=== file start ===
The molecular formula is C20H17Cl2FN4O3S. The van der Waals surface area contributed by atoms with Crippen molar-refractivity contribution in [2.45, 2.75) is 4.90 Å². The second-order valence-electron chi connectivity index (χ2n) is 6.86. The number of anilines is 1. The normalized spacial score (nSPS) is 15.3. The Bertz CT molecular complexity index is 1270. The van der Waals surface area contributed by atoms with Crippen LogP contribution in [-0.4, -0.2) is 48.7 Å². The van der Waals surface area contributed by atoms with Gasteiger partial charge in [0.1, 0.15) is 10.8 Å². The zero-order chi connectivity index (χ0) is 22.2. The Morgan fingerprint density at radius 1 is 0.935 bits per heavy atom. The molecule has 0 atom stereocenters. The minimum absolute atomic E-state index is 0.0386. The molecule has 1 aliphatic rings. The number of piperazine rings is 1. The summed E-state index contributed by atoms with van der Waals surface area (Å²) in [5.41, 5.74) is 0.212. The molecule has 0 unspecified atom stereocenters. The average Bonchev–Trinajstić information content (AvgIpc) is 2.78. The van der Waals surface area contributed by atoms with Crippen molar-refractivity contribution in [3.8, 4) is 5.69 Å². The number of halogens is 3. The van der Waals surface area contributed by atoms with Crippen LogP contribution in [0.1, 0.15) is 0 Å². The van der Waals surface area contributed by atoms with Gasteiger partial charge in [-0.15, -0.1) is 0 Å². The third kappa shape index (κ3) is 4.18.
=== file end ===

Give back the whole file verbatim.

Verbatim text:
The molecular formula is C20H17Cl2FN4O3S. The van der Waals surface area contributed by atoms with Crippen molar-refractivity contribution in [2.45, 2.75) is 4.90 Å². The second-order valence-electron chi connectivity index (χ2n) is 6.86. The number of anilines is 1. The normalized spacial score (nSPS) is 15.3. The Bertz CT molecular complexity index is 1270. The van der Waals surface area contributed by atoms with Crippen LogP contribution in [-0.4, -0.2) is 48.7 Å². The van der Waals surface area contributed by atoms with Gasteiger partial charge in [0.1, 0.15) is 10.8 Å². The zero-order chi connectivity index (χ0) is 22.2. The Morgan fingerprint density at radius 1 is 0.935 bits per heavy atom. The molecule has 0 atom stereocenters. The minimum absolute atomic E-state index is 0.0386. The molecule has 1 aliphatic rings. The number of piperazine rings is 1. The summed E-state index contributed by atoms with van der Waals surface area (Å²) in [5.41, 5.74) is 0.212. The molecule has 0 unspecified atom stereocenters. The average Bonchev–Trinajstić information content (AvgIpc) is 2.78. The van der Waals surface area contributed by atoms with Crippen molar-refractivity contribution in [3.8, 4) is 5.69 Å². The number of halogens is 3. The van der Waals surface area contributed by atoms with Crippen LogP contribution in [0.1, 0.15) is 0 Å². The van der Waals surface area contributed by atoms with Gasteiger partial charge in [-0.15, -0.1) is 0 Å². The third kappa shape index (κ3) is 4.18.